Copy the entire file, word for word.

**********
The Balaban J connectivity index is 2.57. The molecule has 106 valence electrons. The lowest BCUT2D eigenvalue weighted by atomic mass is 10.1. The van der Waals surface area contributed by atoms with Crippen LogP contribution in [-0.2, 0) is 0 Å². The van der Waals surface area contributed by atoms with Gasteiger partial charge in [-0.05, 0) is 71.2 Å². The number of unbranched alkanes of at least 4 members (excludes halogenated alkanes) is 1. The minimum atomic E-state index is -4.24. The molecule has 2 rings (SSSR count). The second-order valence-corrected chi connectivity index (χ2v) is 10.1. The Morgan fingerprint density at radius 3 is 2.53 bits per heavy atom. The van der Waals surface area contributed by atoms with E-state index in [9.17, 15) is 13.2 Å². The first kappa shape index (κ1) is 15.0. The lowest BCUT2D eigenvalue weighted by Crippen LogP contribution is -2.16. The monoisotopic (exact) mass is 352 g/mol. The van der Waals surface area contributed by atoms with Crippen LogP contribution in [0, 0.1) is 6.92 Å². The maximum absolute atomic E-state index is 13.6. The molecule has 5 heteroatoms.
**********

The Balaban J connectivity index is 2.57. The molecule has 106 valence electrons. The lowest BCUT2D eigenvalue weighted by atomic mass is 10.1. The van der Waals surface area contributed by atoms with Crippen LogP contribution in [-0.2, 0) is 0 Å². The van der Waals surface area contributed by atoms with Gasteiger partial charge in [-0.05, 0) is 71.2 Å². The number of unbranched alkanes of at least 4 members (excludes halogenated alkanes) is 1. The minimum atomic E-state index is -4.24. The molecule has 2 rings (SSSR count). The second-order valence-corrected chi connectivity index (χ2v) is 10.1. The Morgan fingerprint density at radius 3 is 2.53 bits per heavy atom. The van der Waals surface area contributed by atoms with E-state index in [9.17, 15) is 13.2 Å². The first kappa shape index (κ1) is 15.0. The lowest BCUT2D eigenvalue weighted by Crippen LogP contribution is -2.16. The monoisotopic (exact) mass is 352 g/mol. The van der Waals surface area contributed by atoms with Crippen LogP contribution in [0, 0.1) is 6.92 Å². The maximum absolute atomic E-state index is 13.6. The molecule has 5 heteroatoms.